Marks and Spencer (above left) also made a range of patterned foundations in the 1970's and I challenged you to keep those patterns hidden. What was it about the 1970's? Did our daughters' rebellion into the world of 'flower power' in the 1960's elicit a ghastly flower patterned response from their mothers in the 1970's? Certainly, such patterns were highly distracting and at Oxford University at least, women taking exams were banned from wearing coloured brassieres under their (mandatory) white blouses. British Caledonian Airways had similar instructions in their manual for stewardesses in the 1970's and 1980's.


Some German companies took their flowers to extremes as Felina did above with their blue roses. Such contrast would show through any white blouse and actually, by today's standards, so my husband reckons, that might even even look quite pretty. Hmm! foundations have a silent and invisible job to my mind and should neither advertise their presence by sound nor sight.




Wearer beware!


One should never wear a coloured brassiere beneath a white blouse. The stewardess (above) has made this error which was, in fact, prohibited by the airline whose uniform she is wearing. Even the visible top of her (white) girdle will not appease the wrath of her supervisor.


At last, properly attired in a white brassiere (incidentally, that high-waisted girdle is the classic 28497 from Sears), she makes the mistake of wearing a diaphanous blouse through which her underpinnings are plain for all to see. Very charming, very pretty, but wrong.



Unforgiveable. The corsetiere (above) just reveals the lacing and lacing holes of her corset. It is proper that she should wear a corset, but a slip should have been worn to disguise the engineering. The fact that the blouse has been snagged by the top of her corset does not help the overall effect.



Moira shows the same effect as the corsetiere above; a camisole or slip is definitely required here. Mind you, the rare Canadian Spirella 325 fits her like a glove.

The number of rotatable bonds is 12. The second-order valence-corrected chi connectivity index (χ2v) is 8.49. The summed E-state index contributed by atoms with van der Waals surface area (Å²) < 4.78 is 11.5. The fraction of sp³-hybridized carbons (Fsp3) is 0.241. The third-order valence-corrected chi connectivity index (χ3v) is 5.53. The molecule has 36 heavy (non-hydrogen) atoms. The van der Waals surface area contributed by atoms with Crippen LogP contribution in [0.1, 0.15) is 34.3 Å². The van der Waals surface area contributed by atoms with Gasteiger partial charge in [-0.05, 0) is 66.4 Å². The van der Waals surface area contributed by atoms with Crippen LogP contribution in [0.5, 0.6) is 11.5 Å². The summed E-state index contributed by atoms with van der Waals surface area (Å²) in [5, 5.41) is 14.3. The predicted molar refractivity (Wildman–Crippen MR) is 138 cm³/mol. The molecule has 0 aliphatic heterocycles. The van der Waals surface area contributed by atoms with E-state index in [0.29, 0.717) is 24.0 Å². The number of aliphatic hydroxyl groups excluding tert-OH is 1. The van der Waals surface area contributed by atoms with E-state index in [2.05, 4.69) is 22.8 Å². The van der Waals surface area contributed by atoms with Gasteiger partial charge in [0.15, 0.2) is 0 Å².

There are some articles, however, that, come what may, are simply going to show through one's clothes. The hooks and eyes of the standard long-line brassiere are always hard to hide, particularly in Summer when clothing is thinner.


Our friend from the WRNS was well aware that her brassiere showed through her shirt, but leaning over the plotting table for hours on end required this sort of firm support. Even when she started to wear a corset to ease the strain on her back she simply explained "It's either back pain or the Commander ogling me!" The latter apparently was quite harmless unlike the former.

Here we see a couple of classic, equestrienne 'howlers'. The young horse rider is wearing a back support; not that uncommon in horsey circles in the 1960s. This protection or augmentation of one's posture is laudable and need not draw attention to itself unless one bends over when the rigid spinal steels will separate from the back and reveal a hard ridge, but of course, horse women should not slouch like that anyway. Unforgiveable is the tightness of the jodhpurs that shows the suspenders of the garment quite clearly embossed against the material. That is never going to be disguised especially when one sits on the horse. The solution is to remove the suspenders that are unnecessary here.


Another pitfall that our young equestrienne needs to consider is the length of those spinal steels. As can be seen from the back view, there are just a tad too long and may or may not be hidden by the cantle of the saddle when riding. If you must wear stockings and suspenders when you ride, the the old-fashioned 'elephant ear' jodhpurs were designed for you. Indeed, did they go out of fashion when women stopped wearing stockings, I wonder?


Lee Remick in the 1959 film 'Anatomy of a Murder' shows her lawyer exactly what lies beneath.




The beautiful Dutch model on the left pretending to be a cook in the 1960s, clearly displays the indentation caused by a tight high-waisted girdle. In fact, she could well have been wearing the foundations above, attributed to Hollywood actresses of the same period. On the far right, the pianist's front suspenders are clearly visible through the satin fabric of her dress but we should not be surprised because we all wore girdles then.